“Happy Life”

So let’s begin with the name.  The “Happy Life Project”.

In order to start a site titled “The Happy Life Project”, I believe it is important for me to describe what it is I hope this “happy life” to be.  Now, understand that what I hope it to be is more than likely not at all what it will end up being, or at least it will not evolve and grow the way I hope and/or expect it to.  When someone starts a project like this, anything along these lines, the main thing that I always notice is how different the project is from what they thought it would be, or how differently it came about than how they thought it would come about.  I expect that to happen.  But, just for clarity’s sake, and for the sake of looking back months, years from now and seeing the evolution of this project, let me define what I hope this project to be for me in my life.

So, here it is:

I look at the world around me and see a mass of people that are all buying something.  We can’t really call it the “American Dream” anymore because now that dream has seemed to spread to all modernized, first-world countries.  I’ll call it the “Material Dream” because that’s what I see at the foundation of this idea.  People are buying into the idea that happiness can be purchased.  Through going to a certain school, reaching a certain level of education, belonging to a certain group of people, getting a certain job, making a certain amount of money, living a certain kind of lifestyle, and countless other categories, you could actually buy your happiness.  You can fill your life with things to bring you happiness.  This idea is being bought into by people everywhere.  You can see it in the cars we drive, in the houses we live in, in the cities we build, in the clothes we wear, and in the things we fill our life with.  I mean, just watch TV for five seconds!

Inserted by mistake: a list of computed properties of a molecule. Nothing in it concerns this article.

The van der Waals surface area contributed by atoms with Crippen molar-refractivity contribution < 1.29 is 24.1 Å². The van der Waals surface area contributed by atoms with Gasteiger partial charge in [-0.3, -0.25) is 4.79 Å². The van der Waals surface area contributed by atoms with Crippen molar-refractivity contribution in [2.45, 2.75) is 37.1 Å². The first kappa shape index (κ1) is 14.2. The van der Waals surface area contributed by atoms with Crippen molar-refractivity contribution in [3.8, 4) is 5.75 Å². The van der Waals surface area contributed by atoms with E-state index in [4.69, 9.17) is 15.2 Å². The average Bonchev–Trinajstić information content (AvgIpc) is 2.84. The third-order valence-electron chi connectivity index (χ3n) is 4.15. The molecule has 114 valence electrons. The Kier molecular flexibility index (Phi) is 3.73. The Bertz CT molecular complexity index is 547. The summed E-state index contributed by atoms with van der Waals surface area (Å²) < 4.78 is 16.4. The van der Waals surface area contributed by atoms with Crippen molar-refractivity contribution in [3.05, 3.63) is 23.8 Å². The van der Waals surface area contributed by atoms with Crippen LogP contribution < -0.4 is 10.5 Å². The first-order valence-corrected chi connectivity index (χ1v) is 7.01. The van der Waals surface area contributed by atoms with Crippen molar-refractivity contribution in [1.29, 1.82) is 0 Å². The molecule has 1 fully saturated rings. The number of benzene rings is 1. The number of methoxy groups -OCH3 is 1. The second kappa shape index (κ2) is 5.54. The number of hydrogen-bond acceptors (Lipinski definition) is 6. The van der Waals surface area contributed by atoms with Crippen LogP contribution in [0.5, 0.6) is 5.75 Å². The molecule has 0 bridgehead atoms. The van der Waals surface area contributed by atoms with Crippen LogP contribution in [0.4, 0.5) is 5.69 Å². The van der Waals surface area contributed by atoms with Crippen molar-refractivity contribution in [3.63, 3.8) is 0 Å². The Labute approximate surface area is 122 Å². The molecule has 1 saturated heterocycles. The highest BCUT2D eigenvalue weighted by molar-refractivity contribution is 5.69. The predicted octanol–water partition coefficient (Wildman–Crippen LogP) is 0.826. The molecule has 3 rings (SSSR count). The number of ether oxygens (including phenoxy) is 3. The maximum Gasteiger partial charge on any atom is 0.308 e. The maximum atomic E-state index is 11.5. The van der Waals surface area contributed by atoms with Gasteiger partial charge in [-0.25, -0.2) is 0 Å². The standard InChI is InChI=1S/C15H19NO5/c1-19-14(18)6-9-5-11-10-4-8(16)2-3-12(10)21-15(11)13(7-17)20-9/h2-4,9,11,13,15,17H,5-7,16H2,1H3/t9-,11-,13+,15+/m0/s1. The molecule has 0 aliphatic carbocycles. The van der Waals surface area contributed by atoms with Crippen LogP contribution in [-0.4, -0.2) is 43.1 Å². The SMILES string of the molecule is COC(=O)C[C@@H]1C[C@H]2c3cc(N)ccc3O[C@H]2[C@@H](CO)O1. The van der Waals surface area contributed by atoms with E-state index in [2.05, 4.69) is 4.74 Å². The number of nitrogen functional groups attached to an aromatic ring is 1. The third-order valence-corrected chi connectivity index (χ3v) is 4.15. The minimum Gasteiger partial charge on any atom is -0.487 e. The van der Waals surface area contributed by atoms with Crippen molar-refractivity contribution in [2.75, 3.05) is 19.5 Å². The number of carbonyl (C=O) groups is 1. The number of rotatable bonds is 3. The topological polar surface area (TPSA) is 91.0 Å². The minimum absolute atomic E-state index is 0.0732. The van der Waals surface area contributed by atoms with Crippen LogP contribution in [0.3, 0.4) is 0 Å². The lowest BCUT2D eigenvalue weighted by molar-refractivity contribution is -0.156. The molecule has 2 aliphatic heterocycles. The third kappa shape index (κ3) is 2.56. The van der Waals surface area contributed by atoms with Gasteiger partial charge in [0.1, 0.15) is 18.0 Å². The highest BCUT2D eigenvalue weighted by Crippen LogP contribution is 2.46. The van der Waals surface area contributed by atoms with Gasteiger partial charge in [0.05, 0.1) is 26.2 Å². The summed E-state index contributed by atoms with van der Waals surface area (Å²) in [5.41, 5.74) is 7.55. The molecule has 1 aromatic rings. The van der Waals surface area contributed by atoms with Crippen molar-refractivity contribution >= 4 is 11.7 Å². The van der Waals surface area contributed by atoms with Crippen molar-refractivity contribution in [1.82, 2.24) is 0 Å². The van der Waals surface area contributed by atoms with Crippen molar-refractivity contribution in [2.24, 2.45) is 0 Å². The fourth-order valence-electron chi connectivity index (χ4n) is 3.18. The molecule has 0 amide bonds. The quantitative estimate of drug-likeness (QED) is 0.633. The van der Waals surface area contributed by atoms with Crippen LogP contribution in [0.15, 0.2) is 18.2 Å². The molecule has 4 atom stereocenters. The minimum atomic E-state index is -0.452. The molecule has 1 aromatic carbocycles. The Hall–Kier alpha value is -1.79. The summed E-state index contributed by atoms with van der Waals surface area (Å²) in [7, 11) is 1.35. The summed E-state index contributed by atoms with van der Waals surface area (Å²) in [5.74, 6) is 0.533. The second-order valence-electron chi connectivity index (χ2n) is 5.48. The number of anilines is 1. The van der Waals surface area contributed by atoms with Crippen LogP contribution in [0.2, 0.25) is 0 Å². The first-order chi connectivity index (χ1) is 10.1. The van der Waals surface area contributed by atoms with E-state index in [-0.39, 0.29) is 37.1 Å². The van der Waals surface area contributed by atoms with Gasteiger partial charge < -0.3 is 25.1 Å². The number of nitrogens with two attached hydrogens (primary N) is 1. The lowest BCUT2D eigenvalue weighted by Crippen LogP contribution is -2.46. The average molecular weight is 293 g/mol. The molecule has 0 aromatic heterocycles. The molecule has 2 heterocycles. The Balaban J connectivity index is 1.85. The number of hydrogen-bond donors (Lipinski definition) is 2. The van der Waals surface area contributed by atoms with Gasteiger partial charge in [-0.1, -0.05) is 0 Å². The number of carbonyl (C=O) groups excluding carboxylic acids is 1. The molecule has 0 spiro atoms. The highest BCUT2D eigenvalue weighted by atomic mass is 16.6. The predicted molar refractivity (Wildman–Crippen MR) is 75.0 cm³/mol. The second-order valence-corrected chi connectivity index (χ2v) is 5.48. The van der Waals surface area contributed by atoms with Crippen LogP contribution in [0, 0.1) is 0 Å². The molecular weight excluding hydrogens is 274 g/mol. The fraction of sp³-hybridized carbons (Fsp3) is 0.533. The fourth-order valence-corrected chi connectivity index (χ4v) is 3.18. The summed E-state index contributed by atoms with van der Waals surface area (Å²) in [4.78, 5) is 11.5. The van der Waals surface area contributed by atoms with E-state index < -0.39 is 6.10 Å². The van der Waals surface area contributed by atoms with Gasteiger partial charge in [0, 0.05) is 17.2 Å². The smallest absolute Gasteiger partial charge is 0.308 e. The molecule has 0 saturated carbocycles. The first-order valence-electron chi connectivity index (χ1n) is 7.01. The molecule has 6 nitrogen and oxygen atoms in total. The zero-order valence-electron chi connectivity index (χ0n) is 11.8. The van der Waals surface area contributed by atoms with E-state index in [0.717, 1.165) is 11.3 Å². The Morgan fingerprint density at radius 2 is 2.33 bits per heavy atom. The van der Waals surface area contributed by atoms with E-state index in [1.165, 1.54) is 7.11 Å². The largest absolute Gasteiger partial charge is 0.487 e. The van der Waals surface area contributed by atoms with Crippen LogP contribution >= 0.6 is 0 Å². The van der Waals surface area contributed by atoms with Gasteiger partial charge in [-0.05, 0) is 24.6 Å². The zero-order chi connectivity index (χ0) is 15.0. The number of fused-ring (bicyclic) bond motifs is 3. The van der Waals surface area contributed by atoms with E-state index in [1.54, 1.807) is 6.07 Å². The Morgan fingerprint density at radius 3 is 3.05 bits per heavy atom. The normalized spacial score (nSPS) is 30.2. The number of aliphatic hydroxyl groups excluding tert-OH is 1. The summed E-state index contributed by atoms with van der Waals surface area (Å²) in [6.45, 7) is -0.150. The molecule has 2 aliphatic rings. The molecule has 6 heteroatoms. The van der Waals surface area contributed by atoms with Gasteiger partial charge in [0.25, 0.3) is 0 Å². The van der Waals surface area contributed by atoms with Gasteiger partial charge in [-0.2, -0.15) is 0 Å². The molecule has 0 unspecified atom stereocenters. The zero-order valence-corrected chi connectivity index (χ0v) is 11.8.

I don’t see happiness.  I see lust.  Lust for status, for money, for recognition; these are not the things that are going to fill my void when something is missing.  When I get depressed, I don’t think of the car that I drive and think, “Man, that just fires me up!”  My deepest, darkest moments do not subside at the thought of how much I have in my savings account.  My fears do not lift when I think of my college degree.  The things that are going to get me through that depression, that darkness, and that fear are different.  They are the things that do not sate my lust for the material, rather they are the things that are more substantial, that are more significant.  The material things in my life always seem to be so ephemeral, so fleeting.  The joy I get from buying a new car pales in comparison to the joy I got from the birth of my baby girl.

So, what am I talking about here?  I’m talking about fulfillment as opposed to satisfying an appetite.  I’m talking about true contentment as opposed to fleeting happiness.  I guess in my own weird way, the title “The Happy Life Project” has nothing to do with chasing after happiness, which I have found to be fleeting, and more about the seeking of true contentment and fulfillment in my life.  I have absolutely no idea how this is going to happen, but I do know that I would rather spend my time seeking than spend my time chasing.  Seeking implies an innate process of thought whereas chasing, in my mind, implies an innate powerlessness.  If I am chasing after something, that means that I believe that I need this thing and am willing to make decisions and take action to pursue it.  Seeking something means that there is something that I want or somewhere I want to be that I presently am not, and I am consciously making decisions and taking action to become, change, grow, move, do what I need to do to reach that place.  One scenario implies an enslavement, while the other implies evolution.  I want to evolve.

All in all, I believe that searching for true contentment, gratitude, and fulfillment in meaningful, purposeful, and passionate life is what equates to a truly “Happy Life”.

I hope this blog will appropriately chronicle my journey.